California hopes to get 33 percent of its electricity from wind and solar power by 2020. But that will only work if the state can economically store some of the energy for release on cloudy, windless days.
The director of Silver Linings Playbook and The Fighter takes on the ABSCAM scandal in his latest film. He talks to NPR's Melissa Block about creating the picture – and how those wild '70s hairdos help inform character.
Time magazine has named Pope Francis as its Person of the Year. The magazine cited Francis' willingness to take on thorny issues such as homosexuality, the role of women in the church, poverty and the nature of capitalism. At the same time, the pontiff has done so while projecting an air of humility and compassion, which has captured the world's attention in just nine months.
After surviving an icy night of confrontations with riot police, protestors in Ukraine feel that they have won an important round in their effort to force President Viktor Yanukovich to resign. They have gotten strong words of support from U.S. diplomats, but they say it's now time for more than words. They say the next step is to marshal international support for sanctions against the president and his inner circle.
The United States has suspended shipments of non-lethal aid to Syrian rebels across the Turkish border. The move came after Islamist militants seized a warehouse full of supplied equipment and other aid supplied by the U.S. that had been under the control of the secular Supreme Military Council. Islamist groups have gained considerable ground in northern Syria in recent months in clashes with secular rebels and Kurdish militiamen.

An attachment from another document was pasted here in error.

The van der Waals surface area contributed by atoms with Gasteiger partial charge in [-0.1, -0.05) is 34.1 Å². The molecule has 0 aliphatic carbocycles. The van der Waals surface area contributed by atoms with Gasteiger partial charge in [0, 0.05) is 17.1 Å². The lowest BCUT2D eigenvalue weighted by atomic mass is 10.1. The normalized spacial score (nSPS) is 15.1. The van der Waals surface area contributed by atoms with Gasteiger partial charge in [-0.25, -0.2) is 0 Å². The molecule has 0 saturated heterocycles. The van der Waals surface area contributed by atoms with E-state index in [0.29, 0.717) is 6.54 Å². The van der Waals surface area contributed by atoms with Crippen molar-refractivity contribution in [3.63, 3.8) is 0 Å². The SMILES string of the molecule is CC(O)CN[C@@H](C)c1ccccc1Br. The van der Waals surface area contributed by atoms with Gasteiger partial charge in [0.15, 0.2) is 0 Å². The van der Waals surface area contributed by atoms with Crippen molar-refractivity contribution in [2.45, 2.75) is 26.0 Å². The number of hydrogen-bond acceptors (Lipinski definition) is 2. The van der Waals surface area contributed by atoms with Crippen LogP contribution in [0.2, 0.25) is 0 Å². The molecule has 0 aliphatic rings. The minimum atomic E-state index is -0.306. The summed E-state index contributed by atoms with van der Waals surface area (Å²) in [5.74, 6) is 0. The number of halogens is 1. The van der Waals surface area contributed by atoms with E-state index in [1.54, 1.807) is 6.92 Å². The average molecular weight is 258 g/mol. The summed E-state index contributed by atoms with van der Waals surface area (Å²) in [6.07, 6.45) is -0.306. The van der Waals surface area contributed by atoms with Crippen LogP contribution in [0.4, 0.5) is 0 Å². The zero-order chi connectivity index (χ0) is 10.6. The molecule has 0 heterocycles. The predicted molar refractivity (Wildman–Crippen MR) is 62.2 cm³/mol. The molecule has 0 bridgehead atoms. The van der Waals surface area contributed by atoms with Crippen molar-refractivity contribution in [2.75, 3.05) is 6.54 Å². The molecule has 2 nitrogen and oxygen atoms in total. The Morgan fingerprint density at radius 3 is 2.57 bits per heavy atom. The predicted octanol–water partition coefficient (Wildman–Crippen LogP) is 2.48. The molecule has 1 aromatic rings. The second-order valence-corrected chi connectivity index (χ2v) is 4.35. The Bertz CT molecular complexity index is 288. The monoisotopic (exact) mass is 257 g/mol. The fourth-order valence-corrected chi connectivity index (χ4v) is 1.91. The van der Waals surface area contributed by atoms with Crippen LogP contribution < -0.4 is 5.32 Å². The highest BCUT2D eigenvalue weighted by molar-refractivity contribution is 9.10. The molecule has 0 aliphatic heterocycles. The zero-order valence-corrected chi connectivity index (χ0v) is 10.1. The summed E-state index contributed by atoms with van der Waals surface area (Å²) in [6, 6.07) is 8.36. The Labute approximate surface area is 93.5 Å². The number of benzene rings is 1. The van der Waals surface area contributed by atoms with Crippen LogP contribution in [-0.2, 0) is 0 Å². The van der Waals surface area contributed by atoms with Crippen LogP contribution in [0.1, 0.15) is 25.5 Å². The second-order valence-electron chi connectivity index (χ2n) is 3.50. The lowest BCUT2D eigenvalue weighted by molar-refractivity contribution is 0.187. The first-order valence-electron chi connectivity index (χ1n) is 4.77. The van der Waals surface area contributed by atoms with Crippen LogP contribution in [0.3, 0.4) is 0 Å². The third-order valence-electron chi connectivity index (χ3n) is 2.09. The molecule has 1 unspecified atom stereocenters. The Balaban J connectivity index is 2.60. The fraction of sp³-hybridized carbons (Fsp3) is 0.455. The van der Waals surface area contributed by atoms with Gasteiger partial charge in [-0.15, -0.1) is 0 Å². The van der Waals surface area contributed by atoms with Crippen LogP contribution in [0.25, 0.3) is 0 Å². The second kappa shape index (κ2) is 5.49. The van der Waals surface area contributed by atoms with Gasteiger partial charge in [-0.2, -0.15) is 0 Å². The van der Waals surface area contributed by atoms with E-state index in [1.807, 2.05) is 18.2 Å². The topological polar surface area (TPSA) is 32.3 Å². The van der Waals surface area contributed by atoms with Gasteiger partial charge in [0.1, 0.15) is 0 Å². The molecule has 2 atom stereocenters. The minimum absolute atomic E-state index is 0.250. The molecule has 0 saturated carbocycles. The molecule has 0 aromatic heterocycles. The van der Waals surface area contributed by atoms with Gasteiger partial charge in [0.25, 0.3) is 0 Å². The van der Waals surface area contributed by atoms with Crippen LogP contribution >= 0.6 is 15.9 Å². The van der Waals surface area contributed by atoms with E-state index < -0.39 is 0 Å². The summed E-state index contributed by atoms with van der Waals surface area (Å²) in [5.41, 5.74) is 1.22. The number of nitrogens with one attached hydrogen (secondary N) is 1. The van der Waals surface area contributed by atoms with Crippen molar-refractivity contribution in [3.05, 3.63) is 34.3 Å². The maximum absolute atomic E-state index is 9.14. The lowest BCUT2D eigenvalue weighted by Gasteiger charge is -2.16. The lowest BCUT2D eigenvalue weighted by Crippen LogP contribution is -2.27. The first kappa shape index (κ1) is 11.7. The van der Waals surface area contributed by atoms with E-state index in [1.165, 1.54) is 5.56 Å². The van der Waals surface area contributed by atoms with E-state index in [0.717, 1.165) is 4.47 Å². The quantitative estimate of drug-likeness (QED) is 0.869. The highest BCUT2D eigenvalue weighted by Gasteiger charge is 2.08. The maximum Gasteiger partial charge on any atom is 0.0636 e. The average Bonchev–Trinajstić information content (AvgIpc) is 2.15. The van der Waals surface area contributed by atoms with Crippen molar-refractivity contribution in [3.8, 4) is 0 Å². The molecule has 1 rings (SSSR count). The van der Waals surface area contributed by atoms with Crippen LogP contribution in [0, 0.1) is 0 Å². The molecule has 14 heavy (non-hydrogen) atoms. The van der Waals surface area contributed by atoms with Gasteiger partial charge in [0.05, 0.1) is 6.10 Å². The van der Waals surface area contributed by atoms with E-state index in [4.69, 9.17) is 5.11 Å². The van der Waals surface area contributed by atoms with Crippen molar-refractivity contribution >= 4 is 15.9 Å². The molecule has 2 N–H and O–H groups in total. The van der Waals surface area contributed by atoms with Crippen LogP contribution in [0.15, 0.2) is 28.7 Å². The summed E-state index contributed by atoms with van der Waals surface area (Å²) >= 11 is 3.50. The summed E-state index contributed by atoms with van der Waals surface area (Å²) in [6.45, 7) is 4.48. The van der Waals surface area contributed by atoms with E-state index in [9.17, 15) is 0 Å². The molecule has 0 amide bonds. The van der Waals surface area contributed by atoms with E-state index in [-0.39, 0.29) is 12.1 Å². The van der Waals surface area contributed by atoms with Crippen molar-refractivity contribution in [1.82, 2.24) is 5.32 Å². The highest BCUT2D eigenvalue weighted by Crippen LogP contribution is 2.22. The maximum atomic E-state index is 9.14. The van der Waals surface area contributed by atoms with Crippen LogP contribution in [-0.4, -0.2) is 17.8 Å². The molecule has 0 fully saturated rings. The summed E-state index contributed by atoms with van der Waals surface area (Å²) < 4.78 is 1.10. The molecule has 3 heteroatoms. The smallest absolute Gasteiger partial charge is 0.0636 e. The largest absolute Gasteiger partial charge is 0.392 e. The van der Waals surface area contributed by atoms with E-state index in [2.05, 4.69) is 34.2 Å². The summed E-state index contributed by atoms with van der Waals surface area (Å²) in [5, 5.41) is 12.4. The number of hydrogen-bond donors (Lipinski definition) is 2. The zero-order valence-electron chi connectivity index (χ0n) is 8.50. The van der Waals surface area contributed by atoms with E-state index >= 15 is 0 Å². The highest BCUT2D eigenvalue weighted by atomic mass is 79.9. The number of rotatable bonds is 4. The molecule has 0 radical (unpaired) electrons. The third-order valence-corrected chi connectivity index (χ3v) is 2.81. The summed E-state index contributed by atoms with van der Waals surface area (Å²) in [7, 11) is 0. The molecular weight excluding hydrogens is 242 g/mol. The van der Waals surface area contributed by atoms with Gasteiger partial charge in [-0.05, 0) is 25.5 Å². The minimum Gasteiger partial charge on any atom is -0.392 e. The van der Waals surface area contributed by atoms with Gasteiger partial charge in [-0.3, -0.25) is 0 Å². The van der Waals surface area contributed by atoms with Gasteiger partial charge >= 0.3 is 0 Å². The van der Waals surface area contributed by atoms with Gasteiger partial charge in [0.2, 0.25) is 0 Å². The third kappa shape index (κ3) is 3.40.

The White House released some upbeat enrollment numbers for the troubled health care law Wednesday, just as Health and Human Services Secretary Kathleen Sebelius headed back to Capitol Hill to face skeptical lawmakers.
In the fourth part of NPR's series, "Other Than Honorable," a Marine's life was ruined by the mistakes he made while in the service. Mike Hartnett joined the Marines because he wanted to be a tough guy. But deployments to the first Gulf War and then Somalia left him haunted by nightmares. He turned to booze; after a bad-conduct discharge he fell into drugs for more than a decade. Three years ago, he convinced a military board to upgrade his discharge. That change in status gave him the chance he needed. Now he's studying to be a social worker so he can help other vets.
On Wednesday, the U.S. Supreme Court ruled unanimously that the Kansas supreme court should not have overturned the murder conviction and death sentence of a man who said he was high on crystal meth when he killed a sheriff near Wichita.